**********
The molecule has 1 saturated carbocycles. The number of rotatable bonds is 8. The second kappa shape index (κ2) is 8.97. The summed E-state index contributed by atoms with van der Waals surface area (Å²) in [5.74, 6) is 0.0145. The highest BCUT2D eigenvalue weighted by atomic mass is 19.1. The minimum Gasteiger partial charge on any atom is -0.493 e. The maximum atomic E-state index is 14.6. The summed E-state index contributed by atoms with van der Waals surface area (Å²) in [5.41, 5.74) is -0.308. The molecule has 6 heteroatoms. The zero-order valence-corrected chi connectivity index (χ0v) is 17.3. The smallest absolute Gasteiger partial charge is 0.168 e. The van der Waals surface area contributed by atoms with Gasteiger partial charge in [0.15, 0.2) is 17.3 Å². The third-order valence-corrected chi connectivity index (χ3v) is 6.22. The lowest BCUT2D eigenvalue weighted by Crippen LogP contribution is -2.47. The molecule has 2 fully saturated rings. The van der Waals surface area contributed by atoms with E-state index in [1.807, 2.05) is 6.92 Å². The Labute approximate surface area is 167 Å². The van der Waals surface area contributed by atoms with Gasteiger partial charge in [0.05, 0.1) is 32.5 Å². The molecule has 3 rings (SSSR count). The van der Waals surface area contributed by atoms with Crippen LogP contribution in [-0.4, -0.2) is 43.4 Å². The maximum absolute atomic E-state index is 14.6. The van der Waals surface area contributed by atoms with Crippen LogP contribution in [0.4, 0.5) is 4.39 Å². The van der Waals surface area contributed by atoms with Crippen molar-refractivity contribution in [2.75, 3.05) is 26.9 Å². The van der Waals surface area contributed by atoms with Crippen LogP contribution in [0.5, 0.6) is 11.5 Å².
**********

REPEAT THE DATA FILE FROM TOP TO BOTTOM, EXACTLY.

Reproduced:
The molecule has 1 saturated carbocycles. The number of rotatable bonds is 8. The second kappa shape index (κ2) is 8.97. The summed E-state index contributed by atoms with van der Waals surface area (Å²) in [5.74, 6) is 0.0145. The highest BCUT2D eigenvalue weighted by atomic mass is 19.1. The minimum Gasteiger partial charge on any atom is -0.493 e. The maximum atomic E-state index is 14.6. The summed E-state index contributed by atoms with van der Waals surface area (Å²) in [5.41, 5.74) is -0.308. The molecule has 6 heteroatoms. The zero-order valence-corrected chi connectivity index (χ0v) is 17.3. The smallest absolute Gasteiger partial charge is 0.168 e. The van der Waals surface area contributed by atoms with Gasteiger partial charge in [0.15, 0.2) is 17.3 Å². The third-order valence-corrected chi connectivity index (χ3v) is 6.22. The lowest BCUT2D eigenvalue weighted by Crippen LogP contribution is -2.47. The molecule has 2 fully saturated rings. The van der Waals surface area contributed by atoms with E-state index in [1.807, 2.05) is 6.92 Å². The Labute approximate surface area is 167 Å². The van der Waals surface area contributed by atoms with Gasteiger partial charge in [0.05, 0.1) is 32.5 Å². The molecule has 3 rings (SSSR count). The van der Waals surface area contributed by atoms with Crippen LogP contribution in [-0.4, -0.2) is 43.4 Å². The maximum absolute atomic E-state index is 14.6. The van der Waals surface area contributed by atoms with Crippen LogP contribution in [0.4, 0.5) is 4.39 Å². The van der Waals surface area contributed by atoms with Crippen molar-refractivity contribution in [2.75, 3.05) is 26.9 Å². The van der Waals surface area contributed by atoms with Crippen LogP contribution in [0.5, 0.6) is 11.5 Å².